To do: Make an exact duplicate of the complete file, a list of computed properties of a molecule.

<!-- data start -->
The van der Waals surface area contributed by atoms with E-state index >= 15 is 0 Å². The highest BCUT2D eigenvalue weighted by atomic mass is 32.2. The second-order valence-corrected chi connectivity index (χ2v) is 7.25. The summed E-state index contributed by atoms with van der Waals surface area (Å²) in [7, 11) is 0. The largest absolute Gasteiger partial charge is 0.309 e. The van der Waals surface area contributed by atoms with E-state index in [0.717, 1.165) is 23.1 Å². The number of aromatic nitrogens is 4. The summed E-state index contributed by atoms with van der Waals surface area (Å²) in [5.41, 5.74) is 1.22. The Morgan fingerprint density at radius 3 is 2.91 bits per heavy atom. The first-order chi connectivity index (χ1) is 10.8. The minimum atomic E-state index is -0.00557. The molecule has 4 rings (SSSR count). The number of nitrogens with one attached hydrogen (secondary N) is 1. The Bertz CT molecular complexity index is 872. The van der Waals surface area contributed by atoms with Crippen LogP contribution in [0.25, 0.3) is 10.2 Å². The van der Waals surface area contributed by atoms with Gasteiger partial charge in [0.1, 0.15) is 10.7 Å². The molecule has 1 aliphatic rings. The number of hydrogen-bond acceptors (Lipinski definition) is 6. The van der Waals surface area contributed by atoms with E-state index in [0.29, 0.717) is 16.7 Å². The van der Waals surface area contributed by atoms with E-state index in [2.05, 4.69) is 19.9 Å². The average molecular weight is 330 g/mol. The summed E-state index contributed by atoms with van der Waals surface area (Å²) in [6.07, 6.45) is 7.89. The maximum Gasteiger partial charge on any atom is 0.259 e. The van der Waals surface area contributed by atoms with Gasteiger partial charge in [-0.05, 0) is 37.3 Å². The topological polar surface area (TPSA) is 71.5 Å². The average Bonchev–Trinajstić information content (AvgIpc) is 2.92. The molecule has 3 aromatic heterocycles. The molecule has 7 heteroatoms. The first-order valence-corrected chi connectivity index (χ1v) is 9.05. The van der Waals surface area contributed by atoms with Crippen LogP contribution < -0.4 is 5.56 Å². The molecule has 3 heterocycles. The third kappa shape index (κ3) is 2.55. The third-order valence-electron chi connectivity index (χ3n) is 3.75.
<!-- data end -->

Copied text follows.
The van der Waals surface area contributed by atoms with E-state index >= 15 is 0 Å². The highest BCUT2D eigenvalue weighted by atomic mass is 32.2. The second-order valence-corrected chi connectivity index (χ2v) is 7.25. The summed E-state index contributed by atoms with van der Waals surface area (Å²) in [7, 11) is 0. The largest absolute Gasteiger partial charge is 0.309 e. The van der Waals surface area contributed by atoms with E-state index in [0.717, 1.165) is 23.1 Å². The number of aromatic nitrogens is 4. The summed E-state index contributed by atoms with van der Waals surface area (Å²) in [5.41, 5.74) is 1.22. The Morgan fingerprint density at radius 3 is 2.91 bits per heavy atom. The first-order chi connectivity index (χ1) is 10.8. The minimum atomic E-state index is -0.00557. The molecule has 4 rings (SSSR count). The number of nitrogens with one attached hydrogen (secondary N) is 1. The Bertz CT molecular complexity index is 872. The van der Waals surface area contributed by atoms with Crippen LogP contribution in [0.25, 0.3) is 10.2 Å². The van der Waals surface area contributed by atoms with Gasteiger partial charge in [0.1, 0.15) is 10.7 Å². The molecule has 1 aliphatic rings. The number of hydrogen-bond acceptors (Lipinski definition) is 6. The van der Waals surface area contributed by atoms with E-state index in [0.29, 0.717) is 16.7 Å². The van der Waals surface area contributed by atoms with E-state index in [2.05, 4.69) is 19.9 Å². The average molecular weight is 330 g/mol. The summed E-state index contributed by atoms with van der Waals surface area (Å²) in [6.07, 6.45) is 7.89. The maximum Gasteiger partial charge on any atom is 0.259 e. The van der Waals surface area contributed by atoms with Gasteiger partial charge in [-0.05, 0) is 37.3 Å². The topological polar surface area (TPSA) is 71.5 Å². The average Bonchev–Trinajstić information content (AvgIpc) is 2.92. The molecule has 3 aromatic heterocycles. The molecule has 7 heteroatoms. The first-order valence-corrected chi connectivity index (χ1v) is 9.05. The van der Waals surface area contributed by atoms with Crippen LogP contribution < -0.4 is 5.56 Å². The molecule has 3 heterocycles. The third kappa shape index (κ3) is 2.55. The third-order valence-electron chi connectivity index (χ3n) is 3.75.